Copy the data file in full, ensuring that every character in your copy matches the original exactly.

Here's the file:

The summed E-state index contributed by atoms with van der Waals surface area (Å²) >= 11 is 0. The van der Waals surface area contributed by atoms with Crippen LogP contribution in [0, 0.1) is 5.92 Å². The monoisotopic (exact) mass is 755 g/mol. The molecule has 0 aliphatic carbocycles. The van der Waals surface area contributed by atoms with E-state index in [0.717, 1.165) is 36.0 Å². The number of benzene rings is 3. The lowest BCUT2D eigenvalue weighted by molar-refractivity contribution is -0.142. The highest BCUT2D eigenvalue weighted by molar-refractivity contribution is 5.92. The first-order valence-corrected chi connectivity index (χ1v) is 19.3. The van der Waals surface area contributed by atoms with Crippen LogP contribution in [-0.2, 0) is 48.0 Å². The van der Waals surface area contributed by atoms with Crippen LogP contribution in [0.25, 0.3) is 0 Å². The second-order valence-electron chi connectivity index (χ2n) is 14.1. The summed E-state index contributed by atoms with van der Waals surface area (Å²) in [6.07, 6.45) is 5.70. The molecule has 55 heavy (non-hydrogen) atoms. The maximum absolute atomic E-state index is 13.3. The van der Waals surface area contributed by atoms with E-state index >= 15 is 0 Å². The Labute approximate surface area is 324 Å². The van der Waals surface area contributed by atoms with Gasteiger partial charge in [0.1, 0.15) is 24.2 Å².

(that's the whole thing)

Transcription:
The summed E-state index contributed by atoms with van der Waals surface area (Å²) >= 11 is 0. The van der Waals surface area contributed by atoms with Crippen LogP contribution in [0, 0.1) is 5.92 Å². The monoisotopic (exact) mass is 755 g/mol. The molecule has 0 aliphatic carbocycles. The van der Waals surface area contributed by atoms with E-state index in [0.717, 1.165) is 36.0 Å². The number of benzene rings is 3. The lowest BCUT2D eigenvalue weighted by molar-refractivity contribution is -0.142. The highest BCUT2D eigenvalue weighted by molar-refractivity contribution is 5.92. The first-order valence-corrected chi connectivity index (χ1v) is 19.3. The van der Waals surface area contributed by atoms with Crippen LogP contribution in [-0.2, 0) is 48.0 Å². The van der Waals surface area contributed by atoms with Crippen LogP contribution in [0.25, 0.3) is 0 Å². The second-order valence-electron chi connectivity index (χ2n) is 14.1. The summed E-state index contributed by atoms with van der Waals surface area (Å²) in [6.07, 6.45) is 5.70. The molecule has 55 heavy (non-hydrogen) atoms. The maximum absolute atomic E-state index is 13.3. The van der Waals surface area contributed by atoms with E-state index >= 15 is 0 Å². The Labute approximate surface area is 324 Å². The van der Waals surface area contributed by atoms with Gasteiger partial charge in [0.1, 0.15) is 24.2 Å².